Amy Adams: Oscars one day, Muppets the next
Actress Amy Adams may have missed out at the Baftas and Oscars for her role in The Fighter but she still has plenty of tricks up her sleeve.
One minute she is trading verbal jabs with Mark Wahlberg and Christian Bale in the critically-acclaimed boxing biopic.
The next she is sharing the screen with Kermit the Frog, Miss Piggy and the rest of the fuzzy cast of the all-new Muppets movie.
It must be fun to be Amy Adams, if a little disorienting.
Last week, for example, she travelled to London to attend the Bafta Film awards before going straight back to America and her nine-month-old daughter Aviana.
The 36-year-old was nominated in the best supporting actress category - a prize that Britain's Helena Bonham Carter received for her role in The King's Speech.
The occasion was unusual in that it did not pit Adams against her Fighter co-star Melissa Leo, who went on to win the Oscar for best supporting actress.
"I don't know why Melissa wasn't nominated (for a Bafta)," says the actress, who was previously up for a Bafta in 2009 for her supporting role in Doubt.
"I think she's fantastic. We have fun together and we had fun on the film."
Adams admits Leo, 50, has been doing "pretty well" at this year's prize-givings, having picked up gongs at the Golden Globes and Screen Actors Guild awards ahead of her Academy win.
But Adams was happy to be nominated.
"I came on [The Fighter] at the last minute and it's extremely validating," she says of the nomination.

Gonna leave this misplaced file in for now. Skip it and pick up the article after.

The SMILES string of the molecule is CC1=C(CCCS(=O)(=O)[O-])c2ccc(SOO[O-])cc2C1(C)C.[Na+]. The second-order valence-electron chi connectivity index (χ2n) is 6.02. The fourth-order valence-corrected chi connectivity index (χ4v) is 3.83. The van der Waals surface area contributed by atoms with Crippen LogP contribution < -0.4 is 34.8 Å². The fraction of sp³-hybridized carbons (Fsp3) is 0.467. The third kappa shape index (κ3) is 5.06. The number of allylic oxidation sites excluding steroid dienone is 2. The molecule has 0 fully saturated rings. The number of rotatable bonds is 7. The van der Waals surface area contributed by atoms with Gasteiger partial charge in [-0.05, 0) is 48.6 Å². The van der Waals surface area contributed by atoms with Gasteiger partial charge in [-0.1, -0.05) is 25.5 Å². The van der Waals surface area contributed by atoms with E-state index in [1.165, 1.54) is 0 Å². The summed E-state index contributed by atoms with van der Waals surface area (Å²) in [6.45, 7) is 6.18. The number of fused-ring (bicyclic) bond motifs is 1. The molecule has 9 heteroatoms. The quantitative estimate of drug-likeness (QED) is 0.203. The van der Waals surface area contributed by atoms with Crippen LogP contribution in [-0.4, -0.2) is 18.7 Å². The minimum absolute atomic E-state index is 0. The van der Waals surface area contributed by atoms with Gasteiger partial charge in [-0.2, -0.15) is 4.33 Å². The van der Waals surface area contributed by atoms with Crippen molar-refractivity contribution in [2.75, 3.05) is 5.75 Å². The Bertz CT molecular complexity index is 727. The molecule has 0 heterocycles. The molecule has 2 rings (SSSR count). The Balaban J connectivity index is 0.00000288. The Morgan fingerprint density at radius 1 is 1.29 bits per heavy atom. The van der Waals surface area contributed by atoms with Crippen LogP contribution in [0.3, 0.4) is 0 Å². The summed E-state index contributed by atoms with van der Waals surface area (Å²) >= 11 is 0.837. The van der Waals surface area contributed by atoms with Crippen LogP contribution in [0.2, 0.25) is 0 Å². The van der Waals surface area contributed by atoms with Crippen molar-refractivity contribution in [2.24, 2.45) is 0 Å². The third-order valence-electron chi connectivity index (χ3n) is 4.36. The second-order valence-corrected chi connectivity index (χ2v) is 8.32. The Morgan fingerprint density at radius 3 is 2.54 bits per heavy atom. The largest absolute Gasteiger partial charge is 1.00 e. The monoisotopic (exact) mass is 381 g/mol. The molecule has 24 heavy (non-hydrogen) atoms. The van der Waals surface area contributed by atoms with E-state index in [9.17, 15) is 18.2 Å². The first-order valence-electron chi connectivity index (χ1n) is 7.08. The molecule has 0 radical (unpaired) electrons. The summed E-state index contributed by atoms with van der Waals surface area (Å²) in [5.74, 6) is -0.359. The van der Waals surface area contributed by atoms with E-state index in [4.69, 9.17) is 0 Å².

"It's always good to be a part of a film that's received in this way."
Adams certainly makes an impression as Charlene, the tough-talking girlfriend of Wahlberg's pugilist protagonist Micky Ward.
So does Leo as his domineering mother Alice, while Welsh-born Bale won the best supporting actor Oscar for playing Micky's crack-addicted older brother Dicky.
What of Wahlberg, though? While Adams, Bale and Leo have been singled out for praise, his unshowy portrayal has been largely sidelined.
"I do think that sometimes quieter performances don't get the same kind of attention that the louder performances get," his co-star admits.
"It just goes to show Mark's passion for the project that he has been supportive all the way through of all three of us getting the attention we are getting.
"Mark is nominated for an Oscar as a producer and I know that means a lot to him," the actress goes on.
"So I don't feel from him that he feels he is missing out on anything."
The same might be said of the real Charlene, who - unlike Micky and Dicky - has studiously kept herself out of the limelight.
"That's more of her personality - she stays in the background a little bit," says Adams. "She was at the premiere but she doesn't draw attention to herself.
"She said she liked the film but she did not like that I was wearing so few clothes. She did not enjoy that."
As adept at light comedy as she is with heavy drama, Adams' eclectic CV contains roles in the Disney fantasy Enchanted, race-car comedy Talladega Nights and culinary fable Julie & Julia.
She will soon be seen in On the Road, based on Jack Kerouac's seminal novel, while there are plans afoot for her to star in a biopic of tragic rocker Janis Joplin.
"Hopefully it will be able to capture her truth," says the actress. "That's what you always hope when you're playing somebody of note like that."
And then there is The Muppet Movie, a new big-screen vehicle for the anarchic puppets that sees them return to the old theatre where they presented their classic TV show.
"I don't know if it's because I grew up watching them or if it's because I'm a bit nutty, but I completely believed them as my co-stars," Adams says of Jim Henson's legendary creations.
"I had wonderful moments listening to them and watching them where I relived parts of my childhood."
The Fighter is out now in the UK. The Muppet Movie will be released on 17 February 2012.